Schools should teach young people about how to identify “fake news”, says the Organisation for Economic Co-operation and Development’s education director.
Andreas Schleicher is planning to include questions about such “global competencies” in the next round of the influential international Pisa tests.
He wants teenagers to look beyond the social media “echo chamber”, where they might hear only views like their own.
Students need more places to “exchange ideas”, says Mr Schleicher.
The OECD aims to develop global policies focused on improving economic and social well-being.
Its education chief says schools need to equip young people with the skills needed to navigate the digital world, with unreliable claims on social media and falsified news.
“In the past, when you needed information, you went to an encyclopaedia… and you could trust that the information would be true,” says Mr Schleicher,
But now he says young people go to Facebook or news websites and need to be able to evaluate what is reliable.
“Distinguishing what is true from what is not true is a critical judgement,” says Mr Schleicher, who will be addressing the Global Education and Skills Forum in Dubai.
“Exposing fake news, being aware that there is something like fake news, that there is something that is not necessarily true, that you have to question, think critically – that’s a very important task.”
Mr Schleicher, who runs the international Pisa rankings, is going to introduce written tests in 2018 on global competency, which will assess how well young people are ready for a diverse and “interconnected world”.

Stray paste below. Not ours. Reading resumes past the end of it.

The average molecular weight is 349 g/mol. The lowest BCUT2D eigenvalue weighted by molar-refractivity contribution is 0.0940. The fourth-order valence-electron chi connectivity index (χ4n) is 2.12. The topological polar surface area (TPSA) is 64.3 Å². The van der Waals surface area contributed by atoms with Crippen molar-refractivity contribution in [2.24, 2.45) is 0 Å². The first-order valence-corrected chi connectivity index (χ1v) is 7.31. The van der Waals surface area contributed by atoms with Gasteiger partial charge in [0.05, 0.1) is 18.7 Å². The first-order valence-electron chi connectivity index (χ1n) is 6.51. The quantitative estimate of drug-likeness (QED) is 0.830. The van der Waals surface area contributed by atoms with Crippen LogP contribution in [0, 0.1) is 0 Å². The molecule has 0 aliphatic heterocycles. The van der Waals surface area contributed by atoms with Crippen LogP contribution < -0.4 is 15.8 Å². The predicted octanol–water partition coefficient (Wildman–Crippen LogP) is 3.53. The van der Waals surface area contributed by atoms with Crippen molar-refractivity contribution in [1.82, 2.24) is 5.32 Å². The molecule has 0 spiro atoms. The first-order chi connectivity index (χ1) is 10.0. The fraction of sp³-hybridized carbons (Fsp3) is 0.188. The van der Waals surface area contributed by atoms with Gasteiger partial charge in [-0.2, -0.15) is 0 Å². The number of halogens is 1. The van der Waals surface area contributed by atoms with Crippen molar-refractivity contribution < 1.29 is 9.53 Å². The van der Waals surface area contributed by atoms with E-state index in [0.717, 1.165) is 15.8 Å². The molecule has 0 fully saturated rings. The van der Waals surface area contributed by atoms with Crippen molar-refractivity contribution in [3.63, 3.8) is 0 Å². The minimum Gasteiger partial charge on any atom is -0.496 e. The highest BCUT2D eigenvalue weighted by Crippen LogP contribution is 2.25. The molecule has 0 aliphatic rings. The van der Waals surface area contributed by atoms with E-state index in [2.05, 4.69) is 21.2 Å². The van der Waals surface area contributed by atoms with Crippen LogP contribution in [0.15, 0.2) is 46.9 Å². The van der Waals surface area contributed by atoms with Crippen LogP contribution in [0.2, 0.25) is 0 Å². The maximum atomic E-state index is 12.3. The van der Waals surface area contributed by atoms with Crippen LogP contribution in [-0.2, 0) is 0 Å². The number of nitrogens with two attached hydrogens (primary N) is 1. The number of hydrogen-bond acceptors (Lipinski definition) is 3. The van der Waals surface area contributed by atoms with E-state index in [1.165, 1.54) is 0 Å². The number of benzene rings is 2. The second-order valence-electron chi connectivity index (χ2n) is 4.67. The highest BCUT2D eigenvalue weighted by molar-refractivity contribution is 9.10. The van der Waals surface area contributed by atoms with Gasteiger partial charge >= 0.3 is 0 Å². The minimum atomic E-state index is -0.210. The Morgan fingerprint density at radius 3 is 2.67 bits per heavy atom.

The tests currently assess teenagers’ abilities in maths, science and reading – but the OECD is going to add this new measure of global competency.
“This assessment is about the capacity of young people to see the world through different perspectives, appreciate different ideas, be open to different cultures,” he says.
“It is increasingly important for young people to engage with diversity, to be open to that, to draw value out of it, to see diversity not as a problem.”
Mr Schleicher links this with young people from Europe going to the Middle East to fight for so-called Islamic State.
He says they want to turn “multi-religious, multi-ethnic” countries into “mono-cultures”, which he says is “an outcome of the thinking that there is only one truth and there’s only one way to live”.
And he warns that social media can encourage people to “communicate and collaborate increasingly just with people who are similar”.
“People are not prepared to see diversity as something positive, you see that level of disengagement,” he says.
“I think that social media can reinforce that.
“The algorithms tend to relate people to people who are similar, rather than creating spaces for people to discuss debate and find common ground.”
Against a backdrop of growing tensions around migration and national identity, Mr Schleicher says: “Europe has always been at its best when people were moving around, contrasting different ideas, different concepts.
“The Renaissance was a great example. There were different populations getting together. Open societies, diverse societies, were able to attract the best talent.”
He forecast that the UK as an “open society” would do well on such “global competencies” – and highlighted that schools in the UK were much more successful at integrating migrants compared with France.